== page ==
Letter From the Editor


The Power of Language

For more than half a century, UCI’s storied M.F.A. program in creative writing has been graduating some of the top authors and poets in the nation, from best-sellers Michael Chabon and Alice Sebold to New York laureate Yusef Komunyakaa.

While there are creative writing programs that are older, they were often added years – if not decades – after the universities were established. UCI, however, began its program with the very creation of the university’s English department – a much rarer start that can be directly attributed to founding English department chair Hazard Adams’ vision that the study of literature should provide an “understanding of the writer’s point of view.” But it’s not so unusual a development when you consider UCI’s pioneering spirit and its inherent principle of encouraging faculty and students to think differently.

In this special literary issue of UCI Magazine, our cover story, “Chapter and Verse”, provides a glimpse into the history, mechanics and culture of the Programs in Writing. Alumni share how faculty members over the decades have mentored them to find their own voices and writing styles.

Perhaps channeling the campfire storytellers that once dotted the ranchland on which UCI stands, M.F.A. students, faculty and alumni are a free-spirited bunch. Says author and 1998 alumna Aimee Bender: “There was real appreciation and support for my weirder writing, the writing I thought would be dismissed.”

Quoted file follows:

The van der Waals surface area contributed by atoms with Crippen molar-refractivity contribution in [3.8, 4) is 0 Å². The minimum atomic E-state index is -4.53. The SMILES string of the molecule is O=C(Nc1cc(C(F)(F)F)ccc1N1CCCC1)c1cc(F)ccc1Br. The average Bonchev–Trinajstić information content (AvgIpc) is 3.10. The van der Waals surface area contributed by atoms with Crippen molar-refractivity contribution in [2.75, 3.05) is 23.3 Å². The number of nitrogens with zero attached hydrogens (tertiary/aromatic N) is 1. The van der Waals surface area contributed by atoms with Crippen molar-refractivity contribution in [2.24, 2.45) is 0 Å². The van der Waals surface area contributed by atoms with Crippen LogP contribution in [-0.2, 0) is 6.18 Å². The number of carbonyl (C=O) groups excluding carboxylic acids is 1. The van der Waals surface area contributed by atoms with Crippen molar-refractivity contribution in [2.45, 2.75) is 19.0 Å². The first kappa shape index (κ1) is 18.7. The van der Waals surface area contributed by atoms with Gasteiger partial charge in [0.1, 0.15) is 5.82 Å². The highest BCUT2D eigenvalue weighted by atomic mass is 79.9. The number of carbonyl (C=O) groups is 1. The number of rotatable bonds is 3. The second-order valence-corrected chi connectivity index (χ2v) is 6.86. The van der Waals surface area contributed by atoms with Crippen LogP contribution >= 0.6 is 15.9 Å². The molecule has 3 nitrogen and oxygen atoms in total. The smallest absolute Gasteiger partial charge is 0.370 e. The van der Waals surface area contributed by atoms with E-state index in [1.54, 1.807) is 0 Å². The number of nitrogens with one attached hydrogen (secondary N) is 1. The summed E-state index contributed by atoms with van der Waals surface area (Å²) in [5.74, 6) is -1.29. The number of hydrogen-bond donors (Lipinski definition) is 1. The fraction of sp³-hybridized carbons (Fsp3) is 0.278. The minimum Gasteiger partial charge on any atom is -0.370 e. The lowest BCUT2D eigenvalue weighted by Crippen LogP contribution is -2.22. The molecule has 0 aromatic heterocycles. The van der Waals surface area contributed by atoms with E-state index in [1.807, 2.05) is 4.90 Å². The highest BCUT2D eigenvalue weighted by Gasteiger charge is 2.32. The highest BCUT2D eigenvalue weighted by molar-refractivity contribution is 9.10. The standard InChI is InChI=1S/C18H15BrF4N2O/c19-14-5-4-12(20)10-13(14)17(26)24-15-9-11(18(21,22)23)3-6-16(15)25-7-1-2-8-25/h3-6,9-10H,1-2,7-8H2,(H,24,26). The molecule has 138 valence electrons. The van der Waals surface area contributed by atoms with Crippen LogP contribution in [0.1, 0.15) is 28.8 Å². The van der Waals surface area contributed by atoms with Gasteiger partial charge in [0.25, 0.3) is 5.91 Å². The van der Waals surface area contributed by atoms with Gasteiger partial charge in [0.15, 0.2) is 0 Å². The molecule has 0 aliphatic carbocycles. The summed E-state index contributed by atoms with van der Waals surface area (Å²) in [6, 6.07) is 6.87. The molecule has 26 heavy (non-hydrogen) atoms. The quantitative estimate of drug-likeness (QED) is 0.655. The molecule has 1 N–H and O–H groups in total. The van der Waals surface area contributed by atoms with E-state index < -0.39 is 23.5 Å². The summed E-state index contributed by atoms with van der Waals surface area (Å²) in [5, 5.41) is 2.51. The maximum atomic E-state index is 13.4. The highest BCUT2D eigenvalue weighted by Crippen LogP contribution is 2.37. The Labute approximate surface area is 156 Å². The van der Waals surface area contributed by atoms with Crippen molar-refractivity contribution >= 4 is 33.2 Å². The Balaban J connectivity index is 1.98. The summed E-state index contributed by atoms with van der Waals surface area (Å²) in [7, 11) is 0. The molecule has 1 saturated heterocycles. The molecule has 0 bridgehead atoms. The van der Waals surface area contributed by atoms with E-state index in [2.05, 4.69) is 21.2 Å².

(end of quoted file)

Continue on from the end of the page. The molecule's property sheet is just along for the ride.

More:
We are pleased to share, starting on page 27, six excerpts from new works of fiction by veteran and debut authors along with five poems from the class of 2016 and a much-lauded one from Komunyakaa.

In addition to highlighting the works of M.F.A. alumni, we are delighted to include the first U.S. printing of Kenyan author Ngũgĩ wa Thiong’o’s “The Upright Revolution: Or Why Humans Walk Upright”. A UCI Distinguished Professor of English and comparative literature and a repeat contender for the Nobel Prize in literature, Ngũgĩ shows the power of writing in the fable – from its peaceful message of working together while recognizing the beauty of individuality to its translation into more than 60 languages. That makes it “the single most translated short story in the history of African writing,” according to publisher Jalada.

In an era in which writing has often been reduced to quickly cobbled statements of 140 or fewer characters, it feels more important than ever that UCI’s English department faculty – particularly those in creative writing – continue to foster the artistry and craft of genuine storytelling.

Says M.F.A. fiction co-director Michelle Latiolais: “What we do daily in the Programs in Writing is try to remain fully conscious every minute of the ability of language to render the world’s atrocities, its staggering idiocies and its beauties.”

Marina Dundjerski
Managing editor, UCI Magazine